2019 Montana Cowboy Hall of Fame & Western Heritage Inductee

“Doggone Cowboy.”

“Yodeling Fool.”

“My Home’s in Montana.”

“When I’m Ridin’ I’m Right.”

Wylie Galt Gustafson is a
man best summarized through
jaunty cowboy ballads, old-
school country songs, and original Montana tunes—a colorful compilation of music written and performed by the Conrad horseman himself.

Since 1989, Wylie and his band, The Wild West, have produced more than twenty albums, featuring an array of tracks you can kick your heels to, enjoy from the comfort of your Barcalounger, or yodel along with in the shower. Heck, they even put out a holiday album to help you ring in an authentic cowboy Christmas.

Authentic is the key word here, because while Wylie is absolutely a music star, he is first and foremost a cowboy.
Born June 7, 1961, Wylie grew up on Montana’s northern plains, at the family ranch near Conrad. Days were spent ahorseback and tending to daily chores. Nights were alive with music, as the family gathered to perform their favorite songs. Wylie’s father strummed his Martin D-18, singing and yodeling now and again. Wylie’s mother, who had a voice fit for the church choir, harmonized. He and his siblings joined in.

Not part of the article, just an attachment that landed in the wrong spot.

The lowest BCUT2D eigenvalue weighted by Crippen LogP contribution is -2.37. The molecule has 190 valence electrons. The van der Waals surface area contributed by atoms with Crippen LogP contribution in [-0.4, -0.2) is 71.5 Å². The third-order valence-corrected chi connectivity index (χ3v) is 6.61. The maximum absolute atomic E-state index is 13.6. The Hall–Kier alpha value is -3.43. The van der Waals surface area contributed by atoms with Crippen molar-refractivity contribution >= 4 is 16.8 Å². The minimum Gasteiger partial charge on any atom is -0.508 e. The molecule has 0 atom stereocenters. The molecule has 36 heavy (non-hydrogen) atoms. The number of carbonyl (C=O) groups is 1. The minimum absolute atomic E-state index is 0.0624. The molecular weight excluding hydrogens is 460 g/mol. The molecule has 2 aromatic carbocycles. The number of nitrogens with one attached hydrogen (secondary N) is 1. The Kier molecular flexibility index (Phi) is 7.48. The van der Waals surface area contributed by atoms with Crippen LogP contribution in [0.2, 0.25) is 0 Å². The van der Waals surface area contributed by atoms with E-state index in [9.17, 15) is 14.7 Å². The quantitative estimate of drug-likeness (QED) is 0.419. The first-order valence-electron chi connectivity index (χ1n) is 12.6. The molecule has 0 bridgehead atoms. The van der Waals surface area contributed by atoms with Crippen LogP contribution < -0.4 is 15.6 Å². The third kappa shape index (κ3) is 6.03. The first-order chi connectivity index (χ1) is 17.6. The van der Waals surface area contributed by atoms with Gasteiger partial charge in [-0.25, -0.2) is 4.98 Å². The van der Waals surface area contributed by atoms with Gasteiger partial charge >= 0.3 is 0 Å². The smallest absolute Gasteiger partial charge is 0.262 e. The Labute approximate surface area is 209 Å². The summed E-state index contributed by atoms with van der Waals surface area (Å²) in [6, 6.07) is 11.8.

Wylie kept at music and eventually found himself in North Hollywood, playing as a regular on Ronnie Mack’s Barn Dance at the Palomino Club—the only joint in Los Angeles you could get away with playing original country Western. It was under these circumstances that The Wild West was born, blossoming into a bonafide country rose among a field of cheap imitators.

“The country music industry has become silly. It does not reflect the country lifestyle in my mind,” says Wylie. “I made it a goal to promote the cowboy lifestyle and celebrate our culture in a way that is real.”

The secret of Wylie’s musical success isn’t in any musical formula or flashy gimmick. Its purity lies in his earnestness, enthusiasm, and a smile as welcoming as the Big Sky.

“Because I’ve traveled and lived other places, I’m absolutely sure Montana is the last best place,” he says. “I’ve been all over the world, but my favorite thing is getting back home. My ranch is the foundation of my sanity.”

Horses need to be ridden. Fields must be irrigated. There’s haying to be done. It’s not an easy act balancing a musical career and a Quarter Horse ranch, but it’s an act Wylie takes joy in.

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